So, I guess I'll blog when I feel I have something to say. For today, I'll provide a brief update.

Naturopathic follow up
I saw the naturopath again on Friday. I told her I'd gone wheat-free for four weeks and cut back on my coffee. She seemed pleased that I'd cleansed my body. I do have to say that I felt absolutely no different living wheat free.

I experienced acupucture for the first time. She's trying to get my fat-burning systems turned back on again because it's really difficult to lose weight now. (Like I didn't have issues before.)

Celebratory trip
Tomorrow my sister and I fly to Myrtle Beach for five days of relaxation, book reading, swimming, walking on the beach and chillaxin'. She stood by me during all those chemo treatments, bringing snacks and keeping me company. Now we're doing something fun together to celebrate remission and her birthdays.

While we're there, we'll probably also try to run, which brings me to . . .

Run for Ovarian Cancer - May 16
If you're going to participate in this very worthwhile event as part of Team Tina and haven't signed up yet, please do so by Wednesday, April 28. We need to order the t-shirts (for those who weren't part of the team last year). We'd also like to get a sense of the size of the team.

If you can't make it that day, please feel free to support ovarian cancer research by sponsoring a member of the team.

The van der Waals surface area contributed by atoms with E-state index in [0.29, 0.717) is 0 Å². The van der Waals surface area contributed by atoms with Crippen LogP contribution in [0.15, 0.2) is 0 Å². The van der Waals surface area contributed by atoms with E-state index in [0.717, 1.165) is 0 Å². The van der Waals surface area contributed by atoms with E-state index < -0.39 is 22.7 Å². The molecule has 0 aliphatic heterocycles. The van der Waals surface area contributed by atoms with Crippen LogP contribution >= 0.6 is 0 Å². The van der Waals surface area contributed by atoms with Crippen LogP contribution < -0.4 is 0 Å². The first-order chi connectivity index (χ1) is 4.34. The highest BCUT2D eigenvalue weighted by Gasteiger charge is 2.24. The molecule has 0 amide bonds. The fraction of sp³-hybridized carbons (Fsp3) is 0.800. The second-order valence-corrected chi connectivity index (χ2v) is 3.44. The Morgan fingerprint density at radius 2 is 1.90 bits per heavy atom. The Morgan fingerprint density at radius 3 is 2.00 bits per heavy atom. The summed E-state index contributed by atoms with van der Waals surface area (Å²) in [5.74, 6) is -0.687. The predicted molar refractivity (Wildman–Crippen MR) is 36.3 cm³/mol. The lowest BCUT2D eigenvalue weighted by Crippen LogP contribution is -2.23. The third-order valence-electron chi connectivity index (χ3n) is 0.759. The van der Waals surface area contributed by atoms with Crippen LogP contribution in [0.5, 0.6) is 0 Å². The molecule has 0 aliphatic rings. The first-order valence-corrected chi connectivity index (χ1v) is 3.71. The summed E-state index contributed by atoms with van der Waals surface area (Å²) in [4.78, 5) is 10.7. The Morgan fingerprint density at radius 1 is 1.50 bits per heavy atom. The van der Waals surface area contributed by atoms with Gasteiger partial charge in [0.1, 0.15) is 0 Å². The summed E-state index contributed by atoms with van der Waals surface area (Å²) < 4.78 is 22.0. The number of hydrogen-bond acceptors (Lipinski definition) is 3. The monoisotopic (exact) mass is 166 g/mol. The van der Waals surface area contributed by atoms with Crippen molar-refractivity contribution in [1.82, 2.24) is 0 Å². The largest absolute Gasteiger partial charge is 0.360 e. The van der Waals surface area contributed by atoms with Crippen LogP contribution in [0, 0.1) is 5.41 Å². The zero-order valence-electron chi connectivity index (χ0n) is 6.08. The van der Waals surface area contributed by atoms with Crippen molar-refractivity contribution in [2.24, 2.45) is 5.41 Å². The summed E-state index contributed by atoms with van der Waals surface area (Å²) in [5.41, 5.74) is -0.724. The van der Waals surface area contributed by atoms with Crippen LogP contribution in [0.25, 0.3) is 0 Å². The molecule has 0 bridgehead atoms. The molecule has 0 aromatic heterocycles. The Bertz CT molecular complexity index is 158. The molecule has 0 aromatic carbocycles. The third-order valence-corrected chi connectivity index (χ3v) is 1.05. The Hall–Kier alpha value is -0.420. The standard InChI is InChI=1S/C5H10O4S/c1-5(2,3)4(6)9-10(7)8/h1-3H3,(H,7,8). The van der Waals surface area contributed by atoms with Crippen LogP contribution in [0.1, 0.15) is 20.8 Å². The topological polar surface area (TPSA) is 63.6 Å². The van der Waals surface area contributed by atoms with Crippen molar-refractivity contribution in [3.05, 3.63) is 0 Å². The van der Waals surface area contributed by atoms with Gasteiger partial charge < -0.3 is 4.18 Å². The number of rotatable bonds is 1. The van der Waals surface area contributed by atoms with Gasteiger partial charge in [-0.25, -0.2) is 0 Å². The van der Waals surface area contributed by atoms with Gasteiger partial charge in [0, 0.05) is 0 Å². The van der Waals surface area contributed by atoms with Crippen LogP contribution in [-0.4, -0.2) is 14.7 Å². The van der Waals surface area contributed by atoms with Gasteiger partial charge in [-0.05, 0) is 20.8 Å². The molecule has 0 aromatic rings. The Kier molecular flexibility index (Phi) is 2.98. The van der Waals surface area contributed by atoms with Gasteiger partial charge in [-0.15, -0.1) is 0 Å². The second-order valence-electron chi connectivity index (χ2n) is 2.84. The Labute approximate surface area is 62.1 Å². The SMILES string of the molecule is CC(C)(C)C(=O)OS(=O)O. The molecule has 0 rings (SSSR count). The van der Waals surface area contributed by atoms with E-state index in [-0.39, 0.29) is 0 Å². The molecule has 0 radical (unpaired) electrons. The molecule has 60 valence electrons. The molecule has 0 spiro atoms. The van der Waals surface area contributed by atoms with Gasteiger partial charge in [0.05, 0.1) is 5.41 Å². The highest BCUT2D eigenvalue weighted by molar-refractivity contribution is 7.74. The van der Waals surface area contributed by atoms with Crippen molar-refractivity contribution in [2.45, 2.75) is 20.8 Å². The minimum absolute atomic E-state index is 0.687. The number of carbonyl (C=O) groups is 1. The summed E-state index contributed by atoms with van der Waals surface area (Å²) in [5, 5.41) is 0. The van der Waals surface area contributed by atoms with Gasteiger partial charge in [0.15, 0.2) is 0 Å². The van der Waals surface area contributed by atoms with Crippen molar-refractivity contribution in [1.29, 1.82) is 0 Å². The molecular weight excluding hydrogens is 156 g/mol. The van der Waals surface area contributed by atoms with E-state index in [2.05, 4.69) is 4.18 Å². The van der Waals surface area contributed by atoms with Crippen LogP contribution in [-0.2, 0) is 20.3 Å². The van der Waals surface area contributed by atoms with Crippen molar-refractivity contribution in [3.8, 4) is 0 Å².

(Then click on the running shoe.)

Next check up
As I mentioned last week, I felt off, experiencing stomach pains and cramping. I think I may have caught a minor bug, which churned through my system. Of course, given that my follow-up appointment is in three weeks, I'm sure my mind will be playing tricks on me - again. I'll do my best to stay positive.

Make the most of each day
Remember, it's up to you to determine how today is going to go. Even when obstacles are thrown in your path, you control your reactions. Make the most of today. It's all any of us can do.


Thursday, April 22, 2010

Stupid symptoms

I hate the symptoms of ovarian cancer. They're so innocuous, women can easily dismiss them - until the disease has grown out of control. That's what happened to me. And since I didn't notice the symptoms, I'm so afraid I'll miss them if (heaven forbid) there's a next time.